Proposed law would allow victims to come forward until the age of 50

The incidences of child sexual abuse involving Penn State coach Jerry Sandusky shook the nation and made front-page headlines for months. Revelations of abuse by members of the clergy in Pennsylvania and across the nation have made many wary of once-trusted public figures.

It sometimes seems as if no institution is safe from inappropriate sexual behavior. In the wake of the Sandusky scandal, Pennsylvania's Attorney General Kathleen Kane discovered sexually explicit emails between staffers and some prosecutors during the course of the Sandusky investigation.

It is important to note that no prosecutor or staffer has been accused of possession of child pornography or child sexual abuse. Still, the ongoing investigation can be disheartening for those who would otherwise want to bring claims regarding their own abuse and may not trust institutions to protect their rights. Still, child abuse victims are not alone, and many in the legal system are attempting to help victims bring claims against sexual predators.

Child abuse victims are not alone

While it may seem that sexual abuse is somehow happening more often, much of what's occurring now in the media is actually positive. Rather than being forced to hide or feel somehow responsible for their abuse, victims are courageously speaking out about their experiences in an attempt to limit future incidences and protect children from perpetrators.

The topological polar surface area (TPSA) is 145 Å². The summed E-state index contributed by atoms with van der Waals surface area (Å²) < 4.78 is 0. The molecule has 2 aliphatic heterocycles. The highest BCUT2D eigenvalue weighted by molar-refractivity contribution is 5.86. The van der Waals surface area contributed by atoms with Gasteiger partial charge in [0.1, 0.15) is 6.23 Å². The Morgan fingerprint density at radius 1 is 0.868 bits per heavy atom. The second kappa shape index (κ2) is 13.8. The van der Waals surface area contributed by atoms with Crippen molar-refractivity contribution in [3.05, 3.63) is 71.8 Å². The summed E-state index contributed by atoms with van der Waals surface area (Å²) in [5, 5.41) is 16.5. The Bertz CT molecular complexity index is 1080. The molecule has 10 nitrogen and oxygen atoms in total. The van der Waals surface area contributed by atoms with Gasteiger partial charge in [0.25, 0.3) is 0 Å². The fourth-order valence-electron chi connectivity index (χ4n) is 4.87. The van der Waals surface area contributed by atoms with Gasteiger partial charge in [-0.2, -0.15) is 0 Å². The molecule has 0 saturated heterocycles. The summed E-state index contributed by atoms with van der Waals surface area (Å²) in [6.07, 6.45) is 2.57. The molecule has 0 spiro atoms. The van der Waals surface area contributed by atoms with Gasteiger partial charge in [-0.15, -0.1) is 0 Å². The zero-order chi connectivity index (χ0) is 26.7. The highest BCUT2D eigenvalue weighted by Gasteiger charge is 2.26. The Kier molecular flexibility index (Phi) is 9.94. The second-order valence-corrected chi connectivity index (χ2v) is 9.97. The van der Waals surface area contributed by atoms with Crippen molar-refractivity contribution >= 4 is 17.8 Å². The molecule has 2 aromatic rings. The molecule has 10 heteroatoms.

Understandably, it can often take some time before a victim of child abuse is ready to come forward. That is why some Pennsylvania lawmakers are looking to extend the statute of limitations for when child abuse victims can bring claims against their abusers.

Current law allows child sex abuse victims until they are 30 to bring claims. This may not be enough time, many experts and psychologists claim. There are current proposals in both the state House and Senate that would allow victims until the age of 50 to bring claims against their abusers. The bill would also eliminate the sovereign immunity that certain public officials and offices have in such cases.

It is unclear if these bills will pass; opposition from insurers, the Pennsylvania Catholic Conference and others question what extending the statute of limitations will accomplish and also question its constitutionality. However, the sponsor of the bill in the House, Rep. Mark Rozzi, has said that "the community has a right to know that these men and women are still out there" and that he will work to get the measure passed. Rep. Rozzi participated in a press conference on September 24 to announce legislation that was introduced to the state Senate on September 16.

Myths about sexual abusers debunked

Because sexual abuse, especially when perpetrated against children, is such an emotionally charged topic, it can sometimes seem as if sexual abusers are only social outcasts or self-evident monsters. Tragically, however, sexual abusers can be anyone. Sexual abusers can be men or women, relatives, neighbors and coworkers. People respected otherwise by society or who hold positions of authority may have a history of committing sexual abuse.

Often the only way to prevent future occurrences of sexual abuse and to receive some measure of justice is to bring a claim against such abusers in court. For child sex abuse victims, bringing a claim can be extraordinarily difficult, but can also be beneficial both to the victim and to help protect others from future harm.

The experienced attorneys at the Law Offices of Leisawitz Heller have a history of helping child abuse victims obtain justice. Our attorneys can help victims discuss their legal options, rebuild their lives and hold sexual predators accountable for their actions.

Keywords: Child abuse, child molestation, lawsuit, statute of limitations.